A Week in Nigeria: 29 September

Nigeria’s central bank governor, Godwin Emefiele, held the benchmark interest rate at 14 percent and expressed optimism about the $8.1 bln MTN dispute

In this week’s round-up: Shell’s struggles to shift strategy, a general strike and a tightly contested bellwether gubernatorial race in Osun.

  • The central bank kept its main interest rate at 14 percent, the record high it has maintained since July 2016, in a split decision that reflected the bank’s need to contend with both sluggish growth and accelerating inflation. The central bank governor, Godwin Emefiele, said three of the 10 members of the monetary policy committee who met voted to increase the rate by 25 basis points.
  • The interest rate decision wasn’t the most notable announcement by Emefiele on Tuesday. It was his first press conference since the financial regulator ordered South African telecoms giant to repatriate $8.1 billion which it said was taken out Nigeria illegally. The central bank governor said he was optimistic that the dispute would be resolved to the satisfaction of all parties. “MTN will be happy, the banks will be happy. CBN and government would be happy,” he said as the press conference that follows the interest rate announcement drew to a close.
  • Shell increasingly relies on onshore oil, despite selling off assets and investing heavily offshore. That conclusion is counterintuitive because the oil major wants to reweight its footprint in Nigeria to focus on oil and gas fields far offshore - away from the theft, spills, corruption and unrest that have plagued the country’s onshore industry for decades. Our story looks at why the oil major is finding it so hard to shift focus and finds that while Shell has cut onshore oil production and sold some onshore assets, it continues to invest in others. Much of the increase comes from less polluting gas, used mainly in power generation, which Shell thinks will be key to the transition to lower carbon energy. Gas made up 70 percent of onshore production in 2017, up from 47 percent in 2008.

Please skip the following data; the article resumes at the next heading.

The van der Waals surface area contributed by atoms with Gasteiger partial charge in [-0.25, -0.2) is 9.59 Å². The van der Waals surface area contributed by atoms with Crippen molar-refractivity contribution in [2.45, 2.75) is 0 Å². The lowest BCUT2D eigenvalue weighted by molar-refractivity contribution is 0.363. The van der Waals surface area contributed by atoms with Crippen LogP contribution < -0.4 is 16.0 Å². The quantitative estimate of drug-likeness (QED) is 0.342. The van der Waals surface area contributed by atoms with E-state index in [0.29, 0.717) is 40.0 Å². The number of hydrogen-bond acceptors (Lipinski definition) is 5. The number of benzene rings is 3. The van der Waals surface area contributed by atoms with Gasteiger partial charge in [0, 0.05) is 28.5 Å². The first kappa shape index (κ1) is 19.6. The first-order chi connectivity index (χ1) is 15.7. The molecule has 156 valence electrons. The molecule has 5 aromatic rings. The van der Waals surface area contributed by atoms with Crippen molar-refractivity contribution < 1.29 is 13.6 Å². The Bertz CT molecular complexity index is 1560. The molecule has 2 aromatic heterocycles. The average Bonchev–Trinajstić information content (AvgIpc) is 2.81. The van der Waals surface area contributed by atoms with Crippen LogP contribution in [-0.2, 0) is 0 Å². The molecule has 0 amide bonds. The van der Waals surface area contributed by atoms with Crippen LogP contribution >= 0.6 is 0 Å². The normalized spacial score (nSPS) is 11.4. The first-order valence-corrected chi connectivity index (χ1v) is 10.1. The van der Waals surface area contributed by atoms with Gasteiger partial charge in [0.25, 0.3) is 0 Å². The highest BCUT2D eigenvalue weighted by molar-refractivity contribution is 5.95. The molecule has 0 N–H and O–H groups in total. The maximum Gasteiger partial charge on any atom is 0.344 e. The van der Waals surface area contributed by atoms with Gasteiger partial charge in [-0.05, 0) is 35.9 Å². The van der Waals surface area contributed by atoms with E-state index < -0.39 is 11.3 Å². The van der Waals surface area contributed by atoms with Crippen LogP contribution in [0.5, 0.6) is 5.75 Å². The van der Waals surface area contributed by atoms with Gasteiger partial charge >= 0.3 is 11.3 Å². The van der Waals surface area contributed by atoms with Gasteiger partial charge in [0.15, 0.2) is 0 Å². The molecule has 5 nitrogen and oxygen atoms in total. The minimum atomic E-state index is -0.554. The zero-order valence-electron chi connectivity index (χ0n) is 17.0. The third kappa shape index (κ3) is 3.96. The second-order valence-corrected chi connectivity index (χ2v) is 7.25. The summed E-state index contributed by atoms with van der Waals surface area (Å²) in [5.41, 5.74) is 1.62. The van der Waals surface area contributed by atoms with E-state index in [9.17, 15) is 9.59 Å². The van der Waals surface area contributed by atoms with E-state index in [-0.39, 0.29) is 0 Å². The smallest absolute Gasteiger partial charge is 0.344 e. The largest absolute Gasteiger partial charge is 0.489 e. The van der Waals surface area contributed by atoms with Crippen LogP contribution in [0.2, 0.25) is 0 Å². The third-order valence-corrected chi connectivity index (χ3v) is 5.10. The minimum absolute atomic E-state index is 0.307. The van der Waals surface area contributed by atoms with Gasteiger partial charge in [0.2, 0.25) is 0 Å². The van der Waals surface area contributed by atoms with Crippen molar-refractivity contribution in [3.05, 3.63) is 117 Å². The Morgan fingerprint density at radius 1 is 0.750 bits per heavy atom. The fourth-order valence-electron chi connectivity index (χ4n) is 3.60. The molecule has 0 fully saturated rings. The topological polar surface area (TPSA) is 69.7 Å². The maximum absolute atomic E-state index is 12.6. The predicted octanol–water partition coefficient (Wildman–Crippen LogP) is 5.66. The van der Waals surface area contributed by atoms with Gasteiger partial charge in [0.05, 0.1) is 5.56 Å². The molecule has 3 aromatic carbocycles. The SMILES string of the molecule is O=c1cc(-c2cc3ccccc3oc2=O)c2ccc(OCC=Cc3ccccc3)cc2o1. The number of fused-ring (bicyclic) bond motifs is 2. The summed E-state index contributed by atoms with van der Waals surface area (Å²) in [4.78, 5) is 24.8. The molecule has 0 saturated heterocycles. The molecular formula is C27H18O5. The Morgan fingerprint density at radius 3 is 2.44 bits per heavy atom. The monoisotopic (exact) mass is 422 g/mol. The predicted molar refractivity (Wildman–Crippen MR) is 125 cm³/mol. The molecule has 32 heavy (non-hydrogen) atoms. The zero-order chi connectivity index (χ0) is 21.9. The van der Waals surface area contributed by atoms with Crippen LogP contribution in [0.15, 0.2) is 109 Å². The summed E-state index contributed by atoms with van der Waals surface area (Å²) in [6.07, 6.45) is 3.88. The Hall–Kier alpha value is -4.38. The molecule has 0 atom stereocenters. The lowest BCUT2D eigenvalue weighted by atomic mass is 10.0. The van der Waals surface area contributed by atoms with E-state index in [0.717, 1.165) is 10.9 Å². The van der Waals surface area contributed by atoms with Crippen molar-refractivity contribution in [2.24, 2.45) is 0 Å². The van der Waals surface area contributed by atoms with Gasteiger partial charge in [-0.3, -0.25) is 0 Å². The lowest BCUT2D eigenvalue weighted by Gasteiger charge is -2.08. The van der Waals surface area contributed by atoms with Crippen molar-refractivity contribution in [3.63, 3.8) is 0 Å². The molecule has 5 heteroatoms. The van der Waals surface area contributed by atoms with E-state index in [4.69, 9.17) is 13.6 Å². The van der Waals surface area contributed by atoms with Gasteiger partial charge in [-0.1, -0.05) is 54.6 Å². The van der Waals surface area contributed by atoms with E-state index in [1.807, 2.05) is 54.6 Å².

Onshore production has risen in recent years as a share of Shell’s output in Nigeria
  • PZ Cussons said its quarterly results were in line with expectations, even as volumes and margins in Nigeria remain under pressure. The soaps and cosmetics maker said new products and cost cuts helped offset challenging trading conditions in Nigeria for the quarter ended 31 August, but added that consumer disposable income in Africa’s most populous country remains subdued ahead of presidential and gubernatorial elections scheduled to take place in February and March respectively. The company has suffered from a slowdown in Nigeria, its largest market, forcing it to warn in July of a challenging year ahead after Africa profits declined sharply in the year to 31 May.
  • Nigeria’s main unions launched a nationwide strike over the minimum wage after talks with the government broke down. They want the government to almost triple the monthly minimum wage to around 50,000 naira ($164) from 18,000 naira. The impact of the industrial action was felt most in the capital, Abuja, where civil servants stayed at home. That shut down government ministries and agencies. The strike was felt less in other parts of the country, most notably in commercial capital Lagos where life largely carried on as usual.
  • A Nigerian military pilot died in Abuja after being involved in an accident while rehearsing for an air display to mark Nigeria’s independence from British colonial rule. Witnesses reported seeing the wings of two planes collide.
  • Nigeria’s ruling party narrowly won a key governorship election in southwestern Osun state, suggesting the region that helped sweep President Muhammadu Buhari to power will be hotly contested in national polls early next year. The vote had been seen as a test of the ruling party’s popularity in the southwest where backing for Buhari’s All Progressives Congress (APC), a merger of four regional parties, proved to be crucial in the presidential and gubernatorial races of 2015. Perhaps unsurprisingly, opinions differed starkly on the two sides of the political divide regarding the manner in which the poll was conducted.

While the presidency expressed delight at the result, the opposition PDP alleged that the vote had been marred by violence and voter intimidation.



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